Allison Weiss has a great job…a handsome husband…an adorable daughter…and a secret.
Allison Weiss is a typical working mother, trying to balance a business, aging parents, a demanding daughter, and a marriage. But when the website she develops takes off, she finds herself challenged to the point of being completely overwhelmed. Her husband’s becoming distant, her daughter’s acting spoiled, her father is dealing with early Alzheimer’s, and her mother’s barely dealing at all. As she struggles to hold her home and work life together, and meet all of the needs of the people around her, Allison finds that the painkillers she was prescribed for a back injury help her deal with more than just physical discomfort—they help her feel calm and get her through her increasingly hectic days. Sure, she worries a bit that the bottles seem to empty a bit faster each week, but it’s not like she’s some Hollywood starlet partying all night, or a homeless person who’s lost everything. It’s not as if she has an actual problem.
However, when Allison’s use gets to the point that she can no longer control—or hide—it, she ends up in a world she never thought she’d experience outside of a movie theater: rehab. Amid the teenage heroin addicts, the alcoholic grandmothers, the barely-trained “recovery coaches,” and the counselors who seem to believe that one mode of recovery fits all, Allison struggles to get her life back on track, even as she’s convincing herself that she’s not as bad off as the women around her.
With a sparkling comedic touch and tender, true-to-life characterizations, All Fall Down is a tale of empowerment and redemption and Jennifer Weiner’s richest, most absorbing and timely story yet.
I was really looking forward to this new book by Jennifer Weiner. It had been a while since I had read of of her novels, so when I caught wind last year that All Fall Down was being released in 2014, I got pretty excited for it.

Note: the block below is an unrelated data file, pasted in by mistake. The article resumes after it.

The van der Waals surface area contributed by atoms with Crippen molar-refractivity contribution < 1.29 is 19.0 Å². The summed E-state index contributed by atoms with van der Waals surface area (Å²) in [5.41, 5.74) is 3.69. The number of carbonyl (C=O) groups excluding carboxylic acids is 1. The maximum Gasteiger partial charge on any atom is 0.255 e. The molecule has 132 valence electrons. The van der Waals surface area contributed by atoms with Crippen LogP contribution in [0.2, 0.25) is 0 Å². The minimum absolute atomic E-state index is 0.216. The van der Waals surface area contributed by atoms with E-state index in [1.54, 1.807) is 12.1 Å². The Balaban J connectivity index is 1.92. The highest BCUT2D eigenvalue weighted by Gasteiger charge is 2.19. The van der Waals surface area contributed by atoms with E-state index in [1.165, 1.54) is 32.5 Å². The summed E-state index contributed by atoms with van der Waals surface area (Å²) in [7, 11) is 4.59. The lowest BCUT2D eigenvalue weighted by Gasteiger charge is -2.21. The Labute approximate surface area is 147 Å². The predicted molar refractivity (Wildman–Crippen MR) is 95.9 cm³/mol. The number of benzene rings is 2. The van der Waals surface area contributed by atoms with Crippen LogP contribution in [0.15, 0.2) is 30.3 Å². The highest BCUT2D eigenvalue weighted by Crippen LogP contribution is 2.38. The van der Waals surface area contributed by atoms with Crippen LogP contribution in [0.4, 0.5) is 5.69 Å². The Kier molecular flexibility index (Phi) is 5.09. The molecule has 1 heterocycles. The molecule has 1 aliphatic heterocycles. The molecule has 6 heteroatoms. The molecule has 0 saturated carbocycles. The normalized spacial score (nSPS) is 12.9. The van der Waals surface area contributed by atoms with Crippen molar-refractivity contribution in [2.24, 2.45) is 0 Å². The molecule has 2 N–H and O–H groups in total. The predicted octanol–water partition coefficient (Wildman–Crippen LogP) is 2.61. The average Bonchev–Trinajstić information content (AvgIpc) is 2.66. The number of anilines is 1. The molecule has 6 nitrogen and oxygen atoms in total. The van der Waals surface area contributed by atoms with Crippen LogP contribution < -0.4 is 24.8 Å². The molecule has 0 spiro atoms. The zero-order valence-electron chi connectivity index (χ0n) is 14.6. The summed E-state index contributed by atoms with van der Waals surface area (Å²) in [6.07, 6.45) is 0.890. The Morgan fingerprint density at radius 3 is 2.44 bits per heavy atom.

As a whole, I thought All Fall Down was a decent read. I wanted the main character, Allison, to “win”, but I had a hard time sympathizing for her. Her situation really wasn’t as awful as she made it out to be; she just seemed like your typical Desperate/Real Housewife. Her “woe is me” story didn’t phase on me at all and I think she got off a little too easily with her mistakes. She lost nothing because of her mistakes, other than perhaps her husband, but it seemed like that was bound to happen regardless of her behaviours.
That’s not to say that the hidden message within the pages of the book isn’t important. Allison was lucky enough to be addicted to “just painkillers” before she got carried away into a darker world of heavier substances. I think the story could have been a bit more intense if Allison really did have a true “rock bottom.” Like I said before, other than her marriage, which was seemingly already circling the drain, and perhaps some serious judgement from her daughter’s teacher, Allison didn’t lose anything.
Maybe that’s the point that Weiner was trying to get across – that sometimes we don’t really notice how good we actually have it until you’re surround by others who are less fortunate.
It was different to read something other than your stereotypical chick-lit from Weiner, but refreshing as well. I like surprises from authors, and while I didn’t LOVE love All fall down, I did enjoy it overall. I’m going to give it 3 out of 5 stars. I felt a little duped at the end, that the story could have gone on for a couple more chapters so it didn’t feel like there were so many loose ends.